Once considered an indiscriminate bulk degradation process, autophagy is now well recognized for its selectivity. With the aid of various receptors and signaling molecules, autophagy can discern between healthy cellular components and toxic organelles, proteins, as well as invading organisms. Indeed, constitutive autophagy can be extremely selective and is responsible for the removal of cellular components, like misfolded protein aggregates or exhausted organelles, to ensure a proper physiological turnover [8]. Moreover, autophagy induced by a specific trigger can also be very selective; for instance, xenophagy induced by a pathogen infection triggers a selective autophagic response against the invading organism. Likewise, when mitochondria are chemically depolarized, mitophagy ensues and targets strictly depolarized mitochondria [9][10][11]. Contrarily, autophagy induced by severe nutrient depletion may not be overly selective, as its sole goal is nutrient liberation under conditions of cellular stress. With this in mind, various types of substrates are eliminated through selective autophagy and this number is continuously on the rise.  During selective autophagy, dysfunctional or obsolete proteins and organelles are targeted for degradation by various receptors, which, in turn, entice the arrival of the autophagosome. The selectivity in this process is largely mediated by PTMs such as phosphorylation and ubiquitination, with UFMylation, ISGylation, and SUMOylation recently arising as potential PTMs, similar to Ubiquitination, that modulate autophagy [12].

3. Selective autophagy

The benefits of selective autophagy are vast, as it allows for the surgical removal of targeted substrates. For instance, the removal of mitochondria during hypoxia, organelle damage, or even when the organelle becomes obsolete, such as during erythrocyte maturation, all occur selectively through mitophagy [13][14][15]. In bulk autophagy, the ubiquitination of autophagic components often acts as a regulatory signal. However, when it comes to selective autophagy ubiquitination also acts as a signal for cargo recognition, process initiation, and rate of autophagosome formation.

Generally, during selective autophagy, protein aggregates, damaged organelles or portions thereof are identified and tagged for degradation by E3 Ub-ligases. Once cargos are tagged, ubiquitin acts as an “eat me” signal for autophagy receptors, which further flag targets for degradation. Autophagy receptors are also implicated in segregating and coalescing materials destined for autophagic degradation, effectively preparing them for the arrival of the phagophore. Indeed, autophagy receptors harbor a UBL domain to sense Ub molecules, and a LIR domain to bind the LC3s/GABARAPs, which are present on autophagosomal membranes. By binding to mATG8s, cargo receptors promote the recruitment of autophagosomal membranes around the Ub-tagged materials, eventually encapsulating them completely. Mature autophagosomes are then delivered to the lysosome for degradation [16][17].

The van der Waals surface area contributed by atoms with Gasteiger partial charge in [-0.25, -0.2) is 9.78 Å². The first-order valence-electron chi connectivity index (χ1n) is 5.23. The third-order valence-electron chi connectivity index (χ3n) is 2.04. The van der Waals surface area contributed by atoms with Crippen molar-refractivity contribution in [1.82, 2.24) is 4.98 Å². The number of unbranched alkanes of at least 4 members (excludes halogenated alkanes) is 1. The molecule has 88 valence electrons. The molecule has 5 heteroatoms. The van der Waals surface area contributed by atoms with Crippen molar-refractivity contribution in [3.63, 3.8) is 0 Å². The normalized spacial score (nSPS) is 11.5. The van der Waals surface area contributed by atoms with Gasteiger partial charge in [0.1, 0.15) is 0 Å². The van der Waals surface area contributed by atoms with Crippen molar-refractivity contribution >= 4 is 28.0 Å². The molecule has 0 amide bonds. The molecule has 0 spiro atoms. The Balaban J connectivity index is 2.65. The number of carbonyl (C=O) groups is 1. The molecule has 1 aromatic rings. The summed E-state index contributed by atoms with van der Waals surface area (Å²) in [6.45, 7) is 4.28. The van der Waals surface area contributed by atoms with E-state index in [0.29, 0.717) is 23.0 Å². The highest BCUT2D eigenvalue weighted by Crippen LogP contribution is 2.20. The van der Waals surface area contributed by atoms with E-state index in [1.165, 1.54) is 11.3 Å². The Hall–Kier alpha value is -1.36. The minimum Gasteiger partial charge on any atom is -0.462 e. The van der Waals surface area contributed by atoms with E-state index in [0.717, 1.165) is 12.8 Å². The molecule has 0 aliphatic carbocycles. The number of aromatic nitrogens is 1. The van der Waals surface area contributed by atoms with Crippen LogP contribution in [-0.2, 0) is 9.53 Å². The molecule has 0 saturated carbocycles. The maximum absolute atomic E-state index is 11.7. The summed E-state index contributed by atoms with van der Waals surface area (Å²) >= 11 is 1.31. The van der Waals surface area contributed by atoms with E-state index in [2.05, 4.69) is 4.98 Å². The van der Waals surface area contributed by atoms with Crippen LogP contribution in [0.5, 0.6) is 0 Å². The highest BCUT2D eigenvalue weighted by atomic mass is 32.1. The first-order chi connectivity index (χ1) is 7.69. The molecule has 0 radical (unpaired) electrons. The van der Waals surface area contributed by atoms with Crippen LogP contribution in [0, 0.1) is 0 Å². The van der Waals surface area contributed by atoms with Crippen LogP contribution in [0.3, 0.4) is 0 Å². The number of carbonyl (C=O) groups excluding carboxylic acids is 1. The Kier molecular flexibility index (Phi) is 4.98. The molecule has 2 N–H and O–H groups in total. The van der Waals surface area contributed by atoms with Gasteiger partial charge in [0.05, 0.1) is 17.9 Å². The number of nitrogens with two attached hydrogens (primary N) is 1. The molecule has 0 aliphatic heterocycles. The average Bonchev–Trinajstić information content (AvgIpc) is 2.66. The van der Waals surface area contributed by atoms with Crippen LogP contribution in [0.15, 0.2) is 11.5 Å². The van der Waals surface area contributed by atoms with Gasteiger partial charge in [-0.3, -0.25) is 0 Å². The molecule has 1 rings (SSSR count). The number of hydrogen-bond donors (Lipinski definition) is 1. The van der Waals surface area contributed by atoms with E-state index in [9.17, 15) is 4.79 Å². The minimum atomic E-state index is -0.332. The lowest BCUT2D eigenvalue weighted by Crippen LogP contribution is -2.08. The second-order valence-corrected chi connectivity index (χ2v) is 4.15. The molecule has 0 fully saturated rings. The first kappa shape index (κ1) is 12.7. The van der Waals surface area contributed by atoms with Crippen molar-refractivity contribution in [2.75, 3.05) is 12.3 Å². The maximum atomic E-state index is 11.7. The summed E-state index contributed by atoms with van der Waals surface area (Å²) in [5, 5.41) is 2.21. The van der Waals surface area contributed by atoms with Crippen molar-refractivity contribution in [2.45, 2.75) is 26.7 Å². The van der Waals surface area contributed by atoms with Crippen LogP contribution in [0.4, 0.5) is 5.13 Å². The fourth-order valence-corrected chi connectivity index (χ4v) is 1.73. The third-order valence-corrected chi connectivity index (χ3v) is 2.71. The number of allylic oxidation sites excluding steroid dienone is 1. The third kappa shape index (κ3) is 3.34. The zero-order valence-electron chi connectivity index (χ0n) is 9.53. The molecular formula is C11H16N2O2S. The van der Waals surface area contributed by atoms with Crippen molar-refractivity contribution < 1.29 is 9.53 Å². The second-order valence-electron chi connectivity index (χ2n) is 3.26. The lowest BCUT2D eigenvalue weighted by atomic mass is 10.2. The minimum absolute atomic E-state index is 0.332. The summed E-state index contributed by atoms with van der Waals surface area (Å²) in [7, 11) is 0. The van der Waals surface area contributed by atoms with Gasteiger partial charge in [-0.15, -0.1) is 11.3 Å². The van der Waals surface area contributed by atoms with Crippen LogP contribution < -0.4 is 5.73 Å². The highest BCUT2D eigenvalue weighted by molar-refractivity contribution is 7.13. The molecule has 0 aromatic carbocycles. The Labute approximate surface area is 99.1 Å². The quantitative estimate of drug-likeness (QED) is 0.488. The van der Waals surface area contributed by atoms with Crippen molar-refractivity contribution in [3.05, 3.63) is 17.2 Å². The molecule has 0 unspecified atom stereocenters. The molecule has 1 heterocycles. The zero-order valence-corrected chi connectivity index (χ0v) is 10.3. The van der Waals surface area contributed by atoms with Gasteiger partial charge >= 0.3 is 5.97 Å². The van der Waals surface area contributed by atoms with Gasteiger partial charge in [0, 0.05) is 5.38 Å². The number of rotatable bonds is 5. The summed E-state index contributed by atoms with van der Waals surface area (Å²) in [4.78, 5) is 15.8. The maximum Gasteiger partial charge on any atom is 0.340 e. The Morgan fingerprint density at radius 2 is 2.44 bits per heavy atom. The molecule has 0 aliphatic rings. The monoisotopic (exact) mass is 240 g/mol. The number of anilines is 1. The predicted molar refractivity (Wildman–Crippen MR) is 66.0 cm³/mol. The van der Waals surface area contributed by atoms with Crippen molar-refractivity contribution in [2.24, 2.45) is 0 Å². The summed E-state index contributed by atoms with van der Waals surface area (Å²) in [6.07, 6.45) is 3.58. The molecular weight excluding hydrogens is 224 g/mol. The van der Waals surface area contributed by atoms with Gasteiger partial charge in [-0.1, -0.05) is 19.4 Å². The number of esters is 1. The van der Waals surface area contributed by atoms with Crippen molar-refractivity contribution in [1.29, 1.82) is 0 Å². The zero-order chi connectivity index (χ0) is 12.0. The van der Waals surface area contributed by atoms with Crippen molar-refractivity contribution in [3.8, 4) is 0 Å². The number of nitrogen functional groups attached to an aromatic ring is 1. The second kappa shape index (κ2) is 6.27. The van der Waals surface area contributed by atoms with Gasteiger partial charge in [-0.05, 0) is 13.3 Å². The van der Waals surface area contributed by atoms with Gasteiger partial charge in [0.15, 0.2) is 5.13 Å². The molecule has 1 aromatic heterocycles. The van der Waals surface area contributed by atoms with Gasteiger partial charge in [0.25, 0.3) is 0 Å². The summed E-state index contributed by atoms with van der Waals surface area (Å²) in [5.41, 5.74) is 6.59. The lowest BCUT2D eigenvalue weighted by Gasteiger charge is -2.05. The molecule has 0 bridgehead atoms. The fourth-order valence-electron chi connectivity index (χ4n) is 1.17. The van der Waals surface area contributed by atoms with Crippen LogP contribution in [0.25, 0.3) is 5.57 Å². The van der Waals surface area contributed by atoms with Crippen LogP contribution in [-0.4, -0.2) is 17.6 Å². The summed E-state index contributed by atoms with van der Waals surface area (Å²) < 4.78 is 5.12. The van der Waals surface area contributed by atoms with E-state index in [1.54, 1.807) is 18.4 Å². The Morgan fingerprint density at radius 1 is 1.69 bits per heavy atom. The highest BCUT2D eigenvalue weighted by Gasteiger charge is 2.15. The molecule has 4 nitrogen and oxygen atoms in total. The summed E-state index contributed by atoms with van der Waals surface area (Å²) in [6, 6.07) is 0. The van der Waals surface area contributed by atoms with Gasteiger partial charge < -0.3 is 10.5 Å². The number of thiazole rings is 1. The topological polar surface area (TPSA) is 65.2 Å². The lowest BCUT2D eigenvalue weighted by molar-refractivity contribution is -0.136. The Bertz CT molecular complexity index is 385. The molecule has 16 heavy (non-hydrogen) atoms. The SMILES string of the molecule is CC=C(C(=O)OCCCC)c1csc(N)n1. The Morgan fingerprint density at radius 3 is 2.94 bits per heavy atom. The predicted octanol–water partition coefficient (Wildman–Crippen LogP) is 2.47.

Considering that potentially all cytosolic components could be selectively degraded via lysosomes, it is plausible that selective autophagy plays a role in a number of diverse physiological processes and their associated diseases. The ability to specifically target the elimination of desired cellular constituents presents great therapeutic potential for the treatment of many diseases characterized by the accumulation of toxic materials including neurodegenerative diseases like Huntington’s and Alzheimer’s, lysosomal storage diseases, and mitochondrial DNA disorders [18][19]. Moreover, selective autophagy has also been implicated in chronic obstructive pulmonary disease (COPD) [20] as well as other pulmonary disorders [21]. Of note, one of the most well-studied functions of selective autophagy in human health is its role in infections [22]. Once bacteria invade the host cell, they are immediately labeled with ubiquitin chains and selectively degraded via xenophagy [23]. The removal of viral pathogens by selective autophagy is also termed virophagy [24][25]. Of note, host cells counteract some types of viral infections, like flaviviruses and Ebola virus, by directly eliminating their replicative niche in the endoplasmic reticulum, thus activating another form of selective autophagy named ER-phagy [26][27].


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Subjects: Cell Biology